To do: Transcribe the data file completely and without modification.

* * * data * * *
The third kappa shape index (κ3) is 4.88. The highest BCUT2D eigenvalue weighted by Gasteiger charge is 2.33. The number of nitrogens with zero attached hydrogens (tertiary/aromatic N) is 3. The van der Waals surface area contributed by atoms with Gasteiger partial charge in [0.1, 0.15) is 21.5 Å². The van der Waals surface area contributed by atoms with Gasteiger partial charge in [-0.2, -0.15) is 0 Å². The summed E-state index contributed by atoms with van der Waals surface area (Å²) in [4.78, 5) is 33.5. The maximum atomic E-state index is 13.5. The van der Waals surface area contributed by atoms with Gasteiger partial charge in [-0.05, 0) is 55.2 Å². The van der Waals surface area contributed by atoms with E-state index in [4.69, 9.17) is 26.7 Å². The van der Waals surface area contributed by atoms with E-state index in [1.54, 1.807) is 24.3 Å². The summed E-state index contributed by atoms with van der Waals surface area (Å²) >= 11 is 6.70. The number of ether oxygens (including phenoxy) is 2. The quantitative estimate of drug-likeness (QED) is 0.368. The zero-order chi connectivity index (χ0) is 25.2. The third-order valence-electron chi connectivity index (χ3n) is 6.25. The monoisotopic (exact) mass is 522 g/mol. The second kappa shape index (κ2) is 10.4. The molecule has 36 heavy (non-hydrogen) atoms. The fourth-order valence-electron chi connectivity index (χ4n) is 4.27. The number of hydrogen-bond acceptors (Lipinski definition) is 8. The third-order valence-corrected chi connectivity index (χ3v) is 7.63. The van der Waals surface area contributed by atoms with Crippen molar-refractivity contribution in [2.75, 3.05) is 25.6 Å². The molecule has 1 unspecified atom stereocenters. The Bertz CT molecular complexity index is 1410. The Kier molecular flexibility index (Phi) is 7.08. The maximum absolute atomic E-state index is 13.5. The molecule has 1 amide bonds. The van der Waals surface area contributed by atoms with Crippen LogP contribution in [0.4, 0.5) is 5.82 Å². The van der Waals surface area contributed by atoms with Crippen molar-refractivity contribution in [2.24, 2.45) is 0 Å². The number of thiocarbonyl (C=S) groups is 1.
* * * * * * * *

The third kappa shape index (κ3) is 4.88. The highest BCUT2D eigenvalue weighted by Gasteiger charge is 2.33. The number of nitrogens with zero attached hydrogens (tertiary/aromatic N) is 3. The van der Waals surface area contributed by atoms with Gasteiger partial charge in [0.1, 0.15) is 21.5 Å². The van der Waals surface area contributed by atoms with Gasteiger partial charge in [-0.2, -0.15) is 0 Å². The summed E-state index contributed by atoms with van der Waals surface area (Å²) in [4.78, 5) is 33.5. The maximum atomic E-state index is 13.5. The van der Waals surface area contributed by atoms with Gasteiger partial charge in [-0.05, 0) is 55.2 Å². The van der Waals surface area contributed by atoms with E-state index in [4.69, 9.17) is 26.7 Å². The van der Waals surface area contributed by atoms with E-state index in [1.54, 1.807) is 24.3 Å². The summed E-state index contributed by atoms with van der Waals surface area (Å²) >= 11 is 6.70. The number of ether oxygens (including phenoxy) is 2. The quantitative estimate of drug-likeness (QED) is 0.368. The zero-order chi connectivity index (χ0) is 25.2. The third-order valence-electron chi connectivity index (χ3n) is 6.25. The monoisotopic (exact) mass is 522 g/mol. The second kappa shape index (κ2) is 10.4. The molecule has 36 heavy (non-hydrogen) atoms. The fourth-order valence-electron chi connectivity index (χ4n) is 4.27. The number of hydrogen-bond acceptors (Lipinski definition) is 8. The third-order valence-corrected chi connectivity index (χ3v) is 7.63. The van der Waals surface area contributed by atoms with Crippen molar-refractivity contribution in [2.75, 3.05) is 25.6 Å². The molecule has 1 unspecified atom stereocenters. The Bertz CT molecular complexity index is 1410. The Kier molecular flexibility index (Phi) is 7.08. The maximum absolute atomic E-state index is 13.5. The molecule has 1 amide bonds. The van der Waals surface area contributed by atoms with Crippen LogP contribution in [0.4, 0.5) is 5.82 Å². The van der Waals surface area contributed by atoms with Crippen molar-refractivity contribution in [2.24, 2.45) is 0 Å². The number of thiocarbonyl (C=S) groups is 1.